You may remember way back in April this year that the BBC’s Saturday Kitchen programme stirred up quite a response from us, other bloggers & many other Coeliacs and their friends & family. If you missed the programme, our gripe was that celebrity Chef Antony Demetre was allowed to come onto the show and discussed being a Coeliac then openly admitted that every few months he binges on as ‘much pasta and pizza as he can get otherwise his body rejects it’. Confused? Concerned? Frustrated by such mis-information on a national TV show funded by the public. You bet! We and many thousands of Coeliacs and concerned viewers wrote into the BBC to complain about the lack of editorial management, mis-information, blase attitude and general disregard that was shown to a medical condition. After all can you imagine a diabetic chef coming on specifically to talk about his diet, health & his diabetic recipes only pronounce he regularly binges on carbs & sugar? No we thought not.
So we’re pleased to announce that collaboration, persistance and Guerrilla pester power has finally paid of. Well kind of. For after all our complaints to the BBC & then OFCOM we have finally received notification that the BBC complaint has been upheld.
Hot off the press: The BBC website announces our Guerrilla complaints were upheld!
However, at the risk of seeming like ‘pain in the ass’ Coeliacs..we’re not happy.
Why? Well read the upheld complaint in full.
A guest chef with coeliac disease referred to his habit of regularly lapsing from his gluten-free diet, in terms which suggested that this was harmless, or even beneficial. A viewer complained that this created an impression which was misleading and potentially dangerous to children with gluten intolerance who might have been watching.
1. Err sorry BBC there were way more complaints than just ‘1 viewer’! Are you trying to insult Coeliacs even further? We believe in saying sorry properly when we make a mistake. Such a shame you don’t…
The Chairman of the Clinical Services & Standards Committee of the British Society of Gastroenterology confirmed to the ECU that significant lapses from a gluten-free diet would damage the small intestine and increase the risk of cancer. The impression given in the programme should have been avoided or corrected.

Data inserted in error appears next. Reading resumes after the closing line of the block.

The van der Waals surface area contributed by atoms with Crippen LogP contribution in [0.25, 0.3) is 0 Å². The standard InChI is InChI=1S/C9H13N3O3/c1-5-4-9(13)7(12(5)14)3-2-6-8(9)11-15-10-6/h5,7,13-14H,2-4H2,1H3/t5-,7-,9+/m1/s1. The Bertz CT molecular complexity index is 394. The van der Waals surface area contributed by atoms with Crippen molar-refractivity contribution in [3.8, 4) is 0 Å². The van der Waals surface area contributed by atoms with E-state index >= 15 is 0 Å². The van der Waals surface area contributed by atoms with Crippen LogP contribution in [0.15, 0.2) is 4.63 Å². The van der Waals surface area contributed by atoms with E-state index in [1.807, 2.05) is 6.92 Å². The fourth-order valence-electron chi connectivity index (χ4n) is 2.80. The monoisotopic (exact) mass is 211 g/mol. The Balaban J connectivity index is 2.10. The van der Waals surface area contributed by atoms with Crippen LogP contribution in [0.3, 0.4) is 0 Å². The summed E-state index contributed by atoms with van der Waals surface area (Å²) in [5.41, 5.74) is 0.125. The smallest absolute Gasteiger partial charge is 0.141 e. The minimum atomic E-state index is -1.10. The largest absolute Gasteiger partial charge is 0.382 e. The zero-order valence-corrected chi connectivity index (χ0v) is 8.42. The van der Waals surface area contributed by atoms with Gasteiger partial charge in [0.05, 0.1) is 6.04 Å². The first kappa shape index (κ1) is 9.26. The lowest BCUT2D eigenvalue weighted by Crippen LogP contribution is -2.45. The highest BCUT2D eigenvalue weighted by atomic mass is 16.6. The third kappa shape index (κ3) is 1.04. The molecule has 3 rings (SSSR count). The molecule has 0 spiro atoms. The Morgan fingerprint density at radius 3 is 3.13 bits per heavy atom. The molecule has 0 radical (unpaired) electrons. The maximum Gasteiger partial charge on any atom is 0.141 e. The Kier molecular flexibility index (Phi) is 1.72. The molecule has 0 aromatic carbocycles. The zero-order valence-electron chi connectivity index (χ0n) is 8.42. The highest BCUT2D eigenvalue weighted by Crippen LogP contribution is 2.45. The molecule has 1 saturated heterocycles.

2. Oh good - you went to the top to get some medical advice on this before you upheld the complaint. Sadly this just reinforces that the show’s production team (Catcus) didn’t do their homework in the first place. And why wasn’t seeking advice from the UK’s National Charity, Coeliac UK good enough…?
The production team has been reminded that accuracy is important, even when guests discuss how they manage their own medical conditions on the live programme.
3. This one really made us smile. Who knew that accuracy was important within programming? Hmm? This is a very back handed apology. For anyone who watched the original show can see that the show’s presenters and the focus of the recipes were about gluten free food due to the chef’s health condition. So in that context whilst he was discussing his own ‘way of managing his health’ it was highly in appropriate to say what he did and even more so for the rest of the team to laugh nervously when he admitted eating gluten as a coeliac.
4. Where is the acknowledgement that a public apology needs to be made?
After all many members of the general public, newbie Coeliacs, chefs etc may well have believed the tosh that was spouted on the BBC show that day.
5. Why did the BBC merely issue at the time what appeared to be a PR statement (as if written from Antony Demetre’s agent) to all who complained?
- A full on air apology from the BBC
- A full apology from the BBC on their website that indicates more than 1 viewer complains
- A positive programme from the BBC that showcases coeliac lifestyle & gluten free food in an accurate way to help bust any myths that the original show may have helped to perpetuate
So Guerrillas if you feel the same. Get writing to the BBC Board of Directors & OFCOM. A half hearted apology isn’t an apology in our books.